In Land We Trust: How You Can Help Save Hawaii

Jan 14, 2014 | Updated Mar 16, 2014


Hawaii is not the smallest state, but it certainly has the most clearly defined boundaries. Even on the Big Island of Hawaii, the vast sweep of upcountry open ranch land of Kohala and densely forested valleys along the Hamakua Coast soon give way to shorelines that mark land's end.

Each year, it seems, the race to grab remaining undeveloped land accelerates as the islands fill up with new subdivisions, bigger office buildings, higher towers, more retail centers and wider roads. Hawaii is "hot property" and everybody wants a piece.

Meanwhile, kamaaina and residents of every stripe bemoan the loss of open spaces and wild places, dreading what kind of Hawaii we are leaving for our keiki and theirs in the years ahead.

One organization working feverishly to counter the relentless waves of development is the accredited non-profit Hawaiian Islands Land Trust (HILT). Formed in 2011, HILT grew out of what had been four separate land trusts representing Hawaii, Maui, Oahu and Kauai.

The purpose of HILT is to protect and sustain Hawaii's natural and cultural heritage, now and forever. It does this by identifying vulnerable open lands and collaborating with property owners who recognize the value of keeping the land in a natural and pristine state.

HILT partners (always voluntarily) with small and large landowners like local farmers, ranchers, community groups and individuals to create conservation and agricultural easements. The easements restrict land use by prohibiting development and thus reduce crushing tax burdens for land owners, allowing them to retain full possession of the land so it can remain undeveloped.

These conservation projects range from huge -- Ulupalakua Ranch on Maui is over 11,000 acres -- to as small as just a few acres as in the Kipuka Mosaic Project in the areas around Volcano on Hawaii Island. In this case, HILT is seeking to create kipuka (oases) that will form protective bridges of intact native forest between state and federally protected lands which might otherwise be developed and adversely impact native plant and animal wildlife.

HILT has 24 such conservation projects on five islands with more in the works including Maui's iconic Honolua Bay. These easements protect coastal wetlands, native forests, and estuaries rich in biodiversity. Besides vital natural habitat, Hawaiian cultural heritage is also protected in places where important historical sites can remain undisturbed as they have for generations.

Healing the land

Who benefits from these efforts? Everyone does, from the flora and fauna to property owners who want to responsibly steward the land for future generations to all Hawaii residents and visitors -- anyone who wants Hawaii to remain Hawaii.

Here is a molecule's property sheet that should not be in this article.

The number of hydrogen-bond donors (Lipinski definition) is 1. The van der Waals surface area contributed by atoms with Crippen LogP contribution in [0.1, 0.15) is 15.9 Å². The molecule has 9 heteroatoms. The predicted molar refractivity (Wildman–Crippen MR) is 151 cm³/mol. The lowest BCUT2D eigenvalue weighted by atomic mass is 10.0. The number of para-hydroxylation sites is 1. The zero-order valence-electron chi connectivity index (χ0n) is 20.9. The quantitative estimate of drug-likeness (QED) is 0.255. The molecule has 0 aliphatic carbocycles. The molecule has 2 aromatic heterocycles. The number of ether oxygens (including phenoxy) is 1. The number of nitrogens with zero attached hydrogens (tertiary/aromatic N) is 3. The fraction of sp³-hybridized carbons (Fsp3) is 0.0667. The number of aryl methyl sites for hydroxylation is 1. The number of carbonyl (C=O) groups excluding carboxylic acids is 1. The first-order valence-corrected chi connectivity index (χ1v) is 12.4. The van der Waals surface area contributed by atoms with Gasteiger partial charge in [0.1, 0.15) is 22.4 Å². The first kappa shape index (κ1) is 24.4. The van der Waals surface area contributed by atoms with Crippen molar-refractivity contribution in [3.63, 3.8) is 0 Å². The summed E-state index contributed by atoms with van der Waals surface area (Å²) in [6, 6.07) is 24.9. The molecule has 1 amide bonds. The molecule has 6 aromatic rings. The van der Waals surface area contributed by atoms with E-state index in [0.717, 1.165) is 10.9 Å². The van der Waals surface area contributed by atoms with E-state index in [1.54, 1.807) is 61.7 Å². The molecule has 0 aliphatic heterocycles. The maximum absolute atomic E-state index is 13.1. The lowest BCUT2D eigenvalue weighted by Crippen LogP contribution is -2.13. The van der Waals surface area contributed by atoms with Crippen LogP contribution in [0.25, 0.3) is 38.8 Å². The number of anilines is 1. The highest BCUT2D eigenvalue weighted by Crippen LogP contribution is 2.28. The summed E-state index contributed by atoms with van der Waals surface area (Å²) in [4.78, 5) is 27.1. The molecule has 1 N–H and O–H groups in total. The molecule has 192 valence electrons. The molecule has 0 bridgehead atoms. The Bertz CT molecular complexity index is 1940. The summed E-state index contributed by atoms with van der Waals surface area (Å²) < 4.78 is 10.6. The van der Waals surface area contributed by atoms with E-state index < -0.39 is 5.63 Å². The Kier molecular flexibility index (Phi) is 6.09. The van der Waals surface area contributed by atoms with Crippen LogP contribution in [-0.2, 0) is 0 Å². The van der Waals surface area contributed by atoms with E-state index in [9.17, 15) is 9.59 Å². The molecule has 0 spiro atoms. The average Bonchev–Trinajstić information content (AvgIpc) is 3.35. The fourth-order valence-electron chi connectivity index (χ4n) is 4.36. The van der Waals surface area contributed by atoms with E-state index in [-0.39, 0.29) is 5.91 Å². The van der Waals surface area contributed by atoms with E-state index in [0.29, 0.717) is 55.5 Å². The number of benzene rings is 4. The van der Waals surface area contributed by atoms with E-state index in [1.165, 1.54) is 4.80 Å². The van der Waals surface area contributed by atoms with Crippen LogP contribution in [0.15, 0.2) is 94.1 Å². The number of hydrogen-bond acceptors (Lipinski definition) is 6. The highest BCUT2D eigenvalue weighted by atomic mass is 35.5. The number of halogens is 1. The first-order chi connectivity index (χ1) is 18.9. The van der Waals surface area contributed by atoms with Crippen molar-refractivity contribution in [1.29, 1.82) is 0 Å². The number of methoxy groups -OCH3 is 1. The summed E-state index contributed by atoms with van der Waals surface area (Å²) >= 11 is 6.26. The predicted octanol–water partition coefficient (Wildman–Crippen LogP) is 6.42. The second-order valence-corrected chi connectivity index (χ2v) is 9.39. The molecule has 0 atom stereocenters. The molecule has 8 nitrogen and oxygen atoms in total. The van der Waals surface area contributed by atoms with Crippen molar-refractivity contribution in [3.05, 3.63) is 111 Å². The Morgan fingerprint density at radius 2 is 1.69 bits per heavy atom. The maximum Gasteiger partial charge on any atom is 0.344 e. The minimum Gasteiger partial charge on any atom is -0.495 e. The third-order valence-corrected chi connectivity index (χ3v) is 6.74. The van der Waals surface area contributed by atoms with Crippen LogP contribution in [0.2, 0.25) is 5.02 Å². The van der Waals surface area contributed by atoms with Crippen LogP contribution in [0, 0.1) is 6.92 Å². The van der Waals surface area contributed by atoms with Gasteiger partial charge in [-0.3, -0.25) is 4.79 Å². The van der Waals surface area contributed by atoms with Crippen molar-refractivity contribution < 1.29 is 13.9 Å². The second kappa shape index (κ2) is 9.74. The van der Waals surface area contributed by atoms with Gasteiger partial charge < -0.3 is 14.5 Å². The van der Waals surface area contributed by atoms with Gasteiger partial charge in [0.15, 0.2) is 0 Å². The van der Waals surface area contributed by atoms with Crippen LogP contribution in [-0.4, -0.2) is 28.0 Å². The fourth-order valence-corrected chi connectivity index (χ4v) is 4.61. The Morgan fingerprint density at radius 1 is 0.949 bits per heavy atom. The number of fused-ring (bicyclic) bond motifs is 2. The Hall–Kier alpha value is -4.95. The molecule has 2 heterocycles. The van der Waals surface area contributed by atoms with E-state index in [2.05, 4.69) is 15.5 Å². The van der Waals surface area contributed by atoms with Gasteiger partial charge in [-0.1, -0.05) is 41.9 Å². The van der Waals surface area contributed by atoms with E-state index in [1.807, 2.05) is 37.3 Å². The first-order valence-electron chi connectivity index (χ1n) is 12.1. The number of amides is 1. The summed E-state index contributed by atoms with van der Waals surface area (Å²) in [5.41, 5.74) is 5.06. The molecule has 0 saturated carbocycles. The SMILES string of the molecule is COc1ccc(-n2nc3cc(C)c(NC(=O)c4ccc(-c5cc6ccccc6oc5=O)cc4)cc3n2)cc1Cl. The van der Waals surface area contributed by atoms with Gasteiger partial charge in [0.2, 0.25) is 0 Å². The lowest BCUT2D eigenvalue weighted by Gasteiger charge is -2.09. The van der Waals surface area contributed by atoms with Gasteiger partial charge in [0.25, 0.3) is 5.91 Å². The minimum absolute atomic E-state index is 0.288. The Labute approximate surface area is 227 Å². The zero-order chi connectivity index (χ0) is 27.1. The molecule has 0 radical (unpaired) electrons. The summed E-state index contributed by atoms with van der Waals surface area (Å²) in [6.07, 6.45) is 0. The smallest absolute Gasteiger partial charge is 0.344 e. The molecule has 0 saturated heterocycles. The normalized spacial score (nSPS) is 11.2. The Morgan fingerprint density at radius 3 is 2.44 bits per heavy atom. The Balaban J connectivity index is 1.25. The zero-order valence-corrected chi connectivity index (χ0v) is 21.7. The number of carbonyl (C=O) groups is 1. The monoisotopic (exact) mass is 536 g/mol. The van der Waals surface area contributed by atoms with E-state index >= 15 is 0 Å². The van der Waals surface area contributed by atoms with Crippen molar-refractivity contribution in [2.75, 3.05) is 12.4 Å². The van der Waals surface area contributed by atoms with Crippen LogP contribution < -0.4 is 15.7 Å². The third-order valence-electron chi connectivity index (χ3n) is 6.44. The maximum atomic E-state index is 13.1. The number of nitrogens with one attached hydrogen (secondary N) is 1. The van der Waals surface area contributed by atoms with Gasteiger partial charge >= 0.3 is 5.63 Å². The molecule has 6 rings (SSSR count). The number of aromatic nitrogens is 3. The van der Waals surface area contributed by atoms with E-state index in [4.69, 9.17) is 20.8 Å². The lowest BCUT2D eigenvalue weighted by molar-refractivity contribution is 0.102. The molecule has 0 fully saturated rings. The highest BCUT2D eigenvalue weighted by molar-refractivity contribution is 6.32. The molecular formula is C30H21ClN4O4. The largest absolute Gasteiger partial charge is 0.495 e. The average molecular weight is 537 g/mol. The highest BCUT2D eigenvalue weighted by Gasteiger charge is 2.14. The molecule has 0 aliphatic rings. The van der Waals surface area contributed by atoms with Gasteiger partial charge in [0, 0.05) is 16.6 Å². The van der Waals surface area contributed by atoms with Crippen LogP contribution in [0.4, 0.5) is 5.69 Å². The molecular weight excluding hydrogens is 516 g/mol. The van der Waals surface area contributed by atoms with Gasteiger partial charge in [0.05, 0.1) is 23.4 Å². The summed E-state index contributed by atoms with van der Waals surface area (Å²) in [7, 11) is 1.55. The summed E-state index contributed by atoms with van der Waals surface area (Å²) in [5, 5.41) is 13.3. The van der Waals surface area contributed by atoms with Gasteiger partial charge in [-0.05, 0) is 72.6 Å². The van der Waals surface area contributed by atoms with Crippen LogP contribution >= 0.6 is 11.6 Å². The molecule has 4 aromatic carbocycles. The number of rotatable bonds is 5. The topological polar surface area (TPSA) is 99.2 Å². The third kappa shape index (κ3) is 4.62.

HILT's director of conservation Dr. Scott Fisher explains, "What we're trying to do is change the overall paradigm of how people relate to land." Citing an olelo noeau or Hawaiian proverb: Ua lehulehu a manomano ka ikena a ka Hawaii (Great and numerous is the knowledge of the Hawaiian people), Fisher says that HILT strives to do what Hawaiians did for centuries -- to live sustainably, respectfully and in harmony with the land and natural systems.

In an age when most of us find that technology and industrialized society have overshadowed or completely wiped out our relationship to the land, reconnecting starts one forest, one beach at a time.

I saw this first-hand last year when I accompanied Fisher on a guided walk through the Waihee Coastal Dunes and Wetlands Refuge on Maui. Fisher, who grew up on Maui since birth, frequently visited the windswept coast that is home to nearly one hundred state-listed archaeological sites. He speaks lovingly about the untold numbers of living creatures that depend on Waihee's unspoilt dunes, wetlands, riparian, marine shore and near-coastal reef ecosystems.

Recounting his youth when he fished for octopus off the waters of Waihee (literally 'octopus waters'), Fisher tells of how the land had become badly degraded, native fauna diminished and, by the late 1980s the entire 277-acre stretch of wilderness was (unsuccessfully) slated for development into a private destination golf course. Today, however, Waihee is a place where volunteers help repair and care for the land and anyone can visit freely any time.

Fisher says HILT sees land conservation not as a way to keep people off the land but an opportunity to reach out and say, "Hey, you belong here. This is your heritage, whether you are a malihini (newcomer) or your family goes back generations, this land is who you are."

You too can visit Waihee, as a volunteer, on a free tour with Fisher, or just go on your own. Experience what HILT is saving and see why Fisher says, "We can actually begin to heal the land, and while we do that we're really healing ourselves."

Learn more about HILT and how you can help #SaveLand at

Full disclosure: I wrote the above profile of the Hawaiian Islands Land Trust (HILT) in advance of their upcoming Buy Back the Beach benefit luau in Lahaina, Maui on January 25. Asked to voluntarily help raise awareness of HILT and the land conservation work they do, I gladly accepted the invitation.